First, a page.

At Berkshire we face no institutional restraints when we deploy capital. Charlie and I are limited only by our ability to understand the likely future of a possible acquisition. If we clear that hurdle – and frequently we can’t – we are then able to compare any one opportunity against a host of others.
When I took control of Berkshire in 1965, I didn’t exploit this advantage. Berkshire was then only in textiles, where it had in the previous decade lost significant money. The dumbest thing I could have done was to pursue “opportunities” to improve and expand the existing textile operation – so for years that’s exactly what I did. And then, in a final burst of brilliance, I went out and bought another textile company. Aaaaaaargh! Eventually I came to my senses, heading first into insurance and then into other industries.
There is even a supplement to this world-is-our-oyster advantage: In addition to evaluating the attractions of one business against a host of others, we also measure businesses against opportunities available in marketable securities, a comparison most managements don’t make. Often, businesses are priced ridiculously high against what can likely be earned from investments in stocks or bonds. At such moments, we buy securities and bide our time.
Our flexibility in respect to capital allocation has accounted for much of our progress to date. We have been able to take money we earn from, say, See’s Candies or Business Wire (two of our best-run businesses, but also two offering limited reinvestment opportunities) and use it as part of the stake we needed to buy BNSF.
Our final advantage is the hard-to-duplicate culture that permeates Berkshire. And in businesses, culture counts.
To start with, the directors who represent you think and act like owners. They receive token compensation: no options, no restricted stock and, for that matter, virtually no cash. We do not provide them directors and officers liability insurance, a given at almost every other large public company. If they mess up with your money, they will lose their money as well. Leaving my holdings aside, directors and their families own Berkshire shares worth more than $3 billion. Our directors, therefore, monitor Berkshire’s actions and results with keen interest and an owner’s eye. You and I are lucky to have them as stewards.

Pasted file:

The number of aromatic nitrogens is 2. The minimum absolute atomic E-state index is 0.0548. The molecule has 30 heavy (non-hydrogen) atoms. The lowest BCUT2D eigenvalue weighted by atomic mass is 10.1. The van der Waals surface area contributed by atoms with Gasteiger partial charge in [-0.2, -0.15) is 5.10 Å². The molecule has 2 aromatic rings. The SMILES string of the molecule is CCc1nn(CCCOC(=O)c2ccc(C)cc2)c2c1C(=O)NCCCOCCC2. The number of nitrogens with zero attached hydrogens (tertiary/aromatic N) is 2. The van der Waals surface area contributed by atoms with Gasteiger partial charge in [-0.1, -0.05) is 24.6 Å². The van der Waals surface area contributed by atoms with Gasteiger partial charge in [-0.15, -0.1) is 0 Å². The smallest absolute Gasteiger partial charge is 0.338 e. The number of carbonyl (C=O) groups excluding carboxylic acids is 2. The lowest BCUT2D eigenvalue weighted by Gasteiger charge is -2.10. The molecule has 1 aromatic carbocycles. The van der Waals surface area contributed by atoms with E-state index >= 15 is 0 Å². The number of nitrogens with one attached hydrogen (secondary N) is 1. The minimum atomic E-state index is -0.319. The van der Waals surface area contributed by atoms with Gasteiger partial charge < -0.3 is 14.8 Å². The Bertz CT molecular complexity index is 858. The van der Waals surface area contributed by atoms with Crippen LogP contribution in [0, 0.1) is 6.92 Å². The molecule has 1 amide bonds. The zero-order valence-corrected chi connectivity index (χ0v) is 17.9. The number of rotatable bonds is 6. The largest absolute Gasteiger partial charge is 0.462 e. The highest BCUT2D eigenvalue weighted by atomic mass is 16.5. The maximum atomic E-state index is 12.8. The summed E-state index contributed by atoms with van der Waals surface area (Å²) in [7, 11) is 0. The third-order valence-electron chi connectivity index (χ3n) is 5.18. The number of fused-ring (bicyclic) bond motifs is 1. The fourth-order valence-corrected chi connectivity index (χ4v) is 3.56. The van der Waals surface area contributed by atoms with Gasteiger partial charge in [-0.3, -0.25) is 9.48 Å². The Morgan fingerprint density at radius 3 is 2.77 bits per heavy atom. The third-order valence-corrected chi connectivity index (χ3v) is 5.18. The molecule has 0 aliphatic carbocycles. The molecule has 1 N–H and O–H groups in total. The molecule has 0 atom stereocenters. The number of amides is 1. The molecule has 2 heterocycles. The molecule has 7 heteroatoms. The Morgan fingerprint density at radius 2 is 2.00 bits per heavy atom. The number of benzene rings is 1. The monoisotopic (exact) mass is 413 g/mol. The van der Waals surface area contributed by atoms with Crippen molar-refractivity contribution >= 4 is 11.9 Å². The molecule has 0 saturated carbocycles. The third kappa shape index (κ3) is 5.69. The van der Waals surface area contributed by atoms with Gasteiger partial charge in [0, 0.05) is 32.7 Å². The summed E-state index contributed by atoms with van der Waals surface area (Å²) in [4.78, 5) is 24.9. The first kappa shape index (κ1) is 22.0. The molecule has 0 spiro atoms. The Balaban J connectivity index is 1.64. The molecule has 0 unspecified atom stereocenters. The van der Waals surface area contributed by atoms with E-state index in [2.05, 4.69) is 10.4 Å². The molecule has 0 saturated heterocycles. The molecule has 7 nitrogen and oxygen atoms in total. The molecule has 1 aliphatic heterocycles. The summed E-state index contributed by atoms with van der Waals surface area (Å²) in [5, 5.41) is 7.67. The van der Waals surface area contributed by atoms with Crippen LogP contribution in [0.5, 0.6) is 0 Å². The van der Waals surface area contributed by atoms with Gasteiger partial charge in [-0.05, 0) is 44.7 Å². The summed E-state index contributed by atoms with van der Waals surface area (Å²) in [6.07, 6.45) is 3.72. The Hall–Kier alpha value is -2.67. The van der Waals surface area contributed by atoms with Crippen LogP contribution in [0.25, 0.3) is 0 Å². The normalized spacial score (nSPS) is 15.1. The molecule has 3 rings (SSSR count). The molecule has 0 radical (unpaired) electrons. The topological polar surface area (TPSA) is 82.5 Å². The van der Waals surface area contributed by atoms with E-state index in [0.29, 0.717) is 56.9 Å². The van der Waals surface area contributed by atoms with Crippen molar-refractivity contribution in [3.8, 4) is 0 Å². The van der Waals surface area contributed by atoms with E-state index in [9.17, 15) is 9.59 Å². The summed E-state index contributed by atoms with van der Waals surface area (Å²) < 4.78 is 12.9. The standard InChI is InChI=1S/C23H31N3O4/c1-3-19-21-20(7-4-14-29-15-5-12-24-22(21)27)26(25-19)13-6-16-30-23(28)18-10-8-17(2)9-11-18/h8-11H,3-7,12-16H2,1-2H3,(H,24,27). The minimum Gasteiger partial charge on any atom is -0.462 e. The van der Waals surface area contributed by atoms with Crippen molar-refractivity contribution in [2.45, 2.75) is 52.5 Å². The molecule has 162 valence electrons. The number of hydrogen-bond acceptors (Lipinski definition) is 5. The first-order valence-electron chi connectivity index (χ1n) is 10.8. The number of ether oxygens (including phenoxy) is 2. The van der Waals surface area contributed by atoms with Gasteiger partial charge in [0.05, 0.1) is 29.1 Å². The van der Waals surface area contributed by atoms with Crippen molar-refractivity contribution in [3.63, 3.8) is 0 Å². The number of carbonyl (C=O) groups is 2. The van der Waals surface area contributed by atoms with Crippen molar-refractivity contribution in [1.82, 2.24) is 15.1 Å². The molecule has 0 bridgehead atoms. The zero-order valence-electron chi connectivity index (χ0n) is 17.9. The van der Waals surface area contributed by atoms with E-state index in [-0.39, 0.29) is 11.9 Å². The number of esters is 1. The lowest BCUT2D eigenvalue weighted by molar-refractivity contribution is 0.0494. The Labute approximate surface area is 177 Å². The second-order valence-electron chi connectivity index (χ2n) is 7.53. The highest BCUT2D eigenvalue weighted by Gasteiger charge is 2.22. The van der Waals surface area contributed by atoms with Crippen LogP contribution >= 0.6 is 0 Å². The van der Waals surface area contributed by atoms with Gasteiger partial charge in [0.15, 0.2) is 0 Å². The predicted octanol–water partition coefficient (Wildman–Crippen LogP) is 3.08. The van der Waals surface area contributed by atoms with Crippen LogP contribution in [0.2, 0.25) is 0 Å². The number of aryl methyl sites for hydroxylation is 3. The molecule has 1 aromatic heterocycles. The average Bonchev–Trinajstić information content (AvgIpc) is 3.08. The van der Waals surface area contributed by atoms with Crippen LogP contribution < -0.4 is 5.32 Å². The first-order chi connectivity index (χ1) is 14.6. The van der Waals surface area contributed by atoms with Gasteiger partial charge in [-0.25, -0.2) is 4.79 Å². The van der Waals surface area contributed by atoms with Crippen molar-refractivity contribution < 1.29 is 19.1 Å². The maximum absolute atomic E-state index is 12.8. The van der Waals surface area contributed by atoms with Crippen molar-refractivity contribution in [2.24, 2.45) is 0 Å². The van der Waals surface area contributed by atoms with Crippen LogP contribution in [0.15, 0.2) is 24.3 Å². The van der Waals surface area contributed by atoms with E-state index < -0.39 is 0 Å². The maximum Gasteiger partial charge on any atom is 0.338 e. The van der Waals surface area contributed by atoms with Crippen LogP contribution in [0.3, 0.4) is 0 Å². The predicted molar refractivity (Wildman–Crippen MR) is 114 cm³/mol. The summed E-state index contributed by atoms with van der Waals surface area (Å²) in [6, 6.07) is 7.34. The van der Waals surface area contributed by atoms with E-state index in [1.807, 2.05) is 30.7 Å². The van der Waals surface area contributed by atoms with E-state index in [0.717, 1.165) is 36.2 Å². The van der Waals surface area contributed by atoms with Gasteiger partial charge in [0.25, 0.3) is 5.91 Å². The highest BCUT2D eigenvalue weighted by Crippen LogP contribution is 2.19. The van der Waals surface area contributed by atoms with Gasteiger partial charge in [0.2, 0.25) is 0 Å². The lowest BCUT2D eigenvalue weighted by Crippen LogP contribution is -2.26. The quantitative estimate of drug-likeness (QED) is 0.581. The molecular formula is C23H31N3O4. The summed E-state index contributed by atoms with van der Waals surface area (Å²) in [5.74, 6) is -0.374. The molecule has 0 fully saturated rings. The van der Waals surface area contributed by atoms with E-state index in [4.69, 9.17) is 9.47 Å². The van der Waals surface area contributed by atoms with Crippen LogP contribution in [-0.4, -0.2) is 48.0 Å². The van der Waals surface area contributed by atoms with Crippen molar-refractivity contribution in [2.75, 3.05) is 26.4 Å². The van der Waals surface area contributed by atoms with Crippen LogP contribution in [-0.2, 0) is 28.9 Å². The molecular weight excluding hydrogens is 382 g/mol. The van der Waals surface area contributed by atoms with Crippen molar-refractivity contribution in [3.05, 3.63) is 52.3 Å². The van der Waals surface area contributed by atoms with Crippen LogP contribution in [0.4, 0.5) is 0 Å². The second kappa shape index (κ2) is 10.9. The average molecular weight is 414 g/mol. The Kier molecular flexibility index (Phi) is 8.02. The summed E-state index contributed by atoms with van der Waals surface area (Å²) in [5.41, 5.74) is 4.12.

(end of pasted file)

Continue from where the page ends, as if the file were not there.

This same owner-orientation prevails among our managers. In many cases, these are people who have sought out Berkshire as an acquirer for a business that they and their families have long owned. They came to us with an owner’s mindset, and we provide an environment that encourages them to retain it. Having managers who love their businesses is no small advantage.
Cultures self-propagate. Winston Churchill once said, “You shape your houses and then they shape you.” That wisdom applies to businesses as well. Bureaucratic procedures beget more bureaucracy, and imperial corporate palaces induce imperious behavior. (As one wag put it, “You know you’re no longer CEO when you get in the back seat of your car and it doesn’t move.”) At Berkshire’s “World Headquarters” our annual rent is $270,212. Moreover, the home-office investment in furniture, art, Coke dispenser, lunch room, high-tech equipment – you name it – totals $301,363. As long as Charlie and I treat your money as if it were our own, Berkshire’s managers are likely to be careful with it as well.
Our compensation programs, our annual meeting and even our annual reports are all designed with an eye to reinforcing the Berkshire culture, and making it one that will repel and expel managers of a different bent. This culture grows stronger every year, and it will remain intact long after Charlie and I have left the scene.
We will need all of the strengths I’ve just described to do reasonably well. Our managers will deliver; you can count on that. But whether Charlie and I can hold up our end in capital allocation depends in part on the competitive environment for acquisitions. You will get our best efforts.
Now let me tell you a story that will help you understand how the intrinsic value of a business can far exceed its book value. Relating this tale also gives me a chance to relive some great memories.